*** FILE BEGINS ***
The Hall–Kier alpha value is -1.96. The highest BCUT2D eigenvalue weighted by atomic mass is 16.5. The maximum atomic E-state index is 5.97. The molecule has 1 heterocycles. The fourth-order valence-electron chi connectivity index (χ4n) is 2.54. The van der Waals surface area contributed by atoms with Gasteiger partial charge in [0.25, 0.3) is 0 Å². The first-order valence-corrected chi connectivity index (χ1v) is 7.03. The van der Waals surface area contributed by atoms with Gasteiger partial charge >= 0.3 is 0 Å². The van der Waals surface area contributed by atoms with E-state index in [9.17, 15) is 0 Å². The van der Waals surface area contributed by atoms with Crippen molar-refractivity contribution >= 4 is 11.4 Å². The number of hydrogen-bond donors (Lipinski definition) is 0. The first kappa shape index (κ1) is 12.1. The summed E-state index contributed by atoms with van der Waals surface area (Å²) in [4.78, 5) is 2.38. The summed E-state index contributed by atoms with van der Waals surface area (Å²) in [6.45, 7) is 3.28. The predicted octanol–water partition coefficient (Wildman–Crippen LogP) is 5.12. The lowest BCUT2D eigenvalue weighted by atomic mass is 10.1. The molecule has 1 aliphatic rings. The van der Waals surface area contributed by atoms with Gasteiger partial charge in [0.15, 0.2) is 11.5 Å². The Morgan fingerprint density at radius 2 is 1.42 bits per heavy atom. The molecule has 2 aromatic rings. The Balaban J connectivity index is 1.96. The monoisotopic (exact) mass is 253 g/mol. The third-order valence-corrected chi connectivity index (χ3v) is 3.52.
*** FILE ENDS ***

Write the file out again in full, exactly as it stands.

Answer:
The Hall–Kier alpha value is -1.96. The highest BCUT2D eigenvalue weighted by atomic mass is 16.5. The maximum atomic E-state index is 5.97. The molecule has 1 heterocycles. The fourth-order valence-electron chi connectivity index (χ4n) is 2.54. The van der Waals surface area contributed by atoms with Gasteiger partial charge in [0.25, 0.3) is 0 Å². The first-order valence-corrected chi connectivity index (χ1v) is 7.03. The van der Waals surface area contributed by atoms with Gasteiger partial charge >= 0.3 is 0 Å². The van der Waals surface area contributed by atoms with E-state index in [9.17, 15) is 0 Å². The van der Waals surface area contributed by atoms with Crippen molar-refractivity contribution >= 4 is 11.4 Å². The number of hydrogen-bond donors (Lipinski definition) is 0. The first kappa shape index (κ1) is 12.1. The summed E-state index contributed by atoms with van der Waals surface area (Å²) in [4.78, 5) is 2.38. The summed E-state index contributed by atoms with van der Waals surface area (Å²) in [6.45, 7) is 3.28. The predicted octanol–water partition coefficient (Wildman–Crippen LogP) is 5.12. The lowest BCUT2D eigenvalue weighted by atomic mass is 10.1. The molecule has 1 aliphatic rings. The van der Waals surface area contributed by atoms with Gasteiger partial charge in [0.15, 0.2) is 11.5 Å². The Morgan fingerprint density at radius 2 is 1.42 bits per heavy atom. The molecule has 2 aromatic rings. The Balaban J connectivity index is 1.96. The monoisotopic (exact) mass is 253 g/mol. The third-order valence-corrected chi connectivity index (χ3v) is 3.52.